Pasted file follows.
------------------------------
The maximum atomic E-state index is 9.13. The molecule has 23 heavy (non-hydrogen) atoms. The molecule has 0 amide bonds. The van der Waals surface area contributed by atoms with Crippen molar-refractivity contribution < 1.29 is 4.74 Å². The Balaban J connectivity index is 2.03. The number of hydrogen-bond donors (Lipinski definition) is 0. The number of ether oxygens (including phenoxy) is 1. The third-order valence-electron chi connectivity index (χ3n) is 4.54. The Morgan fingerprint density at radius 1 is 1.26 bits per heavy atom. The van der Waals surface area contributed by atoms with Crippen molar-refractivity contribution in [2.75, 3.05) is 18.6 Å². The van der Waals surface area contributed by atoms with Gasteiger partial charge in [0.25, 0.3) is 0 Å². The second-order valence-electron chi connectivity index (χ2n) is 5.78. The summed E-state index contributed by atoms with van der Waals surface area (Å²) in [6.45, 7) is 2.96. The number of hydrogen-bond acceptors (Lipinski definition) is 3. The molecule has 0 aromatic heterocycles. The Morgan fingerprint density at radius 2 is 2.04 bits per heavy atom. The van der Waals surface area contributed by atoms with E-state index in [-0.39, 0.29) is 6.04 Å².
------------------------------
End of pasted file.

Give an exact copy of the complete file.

The maximum atomic E-state index is 9.13. The molecule has 23 heavy (non-hydrogen) atoms. The molecule has 0 amide bonds. The van der Waals surface area contributed by atoms with Crippen molar-refractivity contribution < 1.29 is 4.74 Å². The Balaban J connectivity index is 2.03. The number of hydrogen-bond donors (Lipinski definition) is 0. The number of ether oxygens (including phenoxy) is 1. The third-order valence-electron chi connectivity index (χ3n) is 4.54. The Morgan fingerprint density at radius 1 is 1.26 bits per heavy atom. The van der Waals surface area contributed by atoms with Crippen molar-refractivity contribution in [2.75, 3.05) is 18.6 Å². The van der Waals surface area contributed by atoms with Gasteiger partial charge in [0.25, 0.3) is 0 Å². The second-order valence-electron chi connectivity index (χ2n) is 5.78. The summed E-state index contributed by atoms with van der Waals surface area (Å²) in [6.45, 7) is 2.96. The number of hydrogen-bond acceptors (Lipinski definition) is 3. The molecule has 0 aromatic heterocycles. The Morgan fingerprint density at radius 2 is 2.04 bits per heavy atom. The van der Waals surface area contributed by atoms with E-state index in [-0.39, 0.29) is 6.04 Å².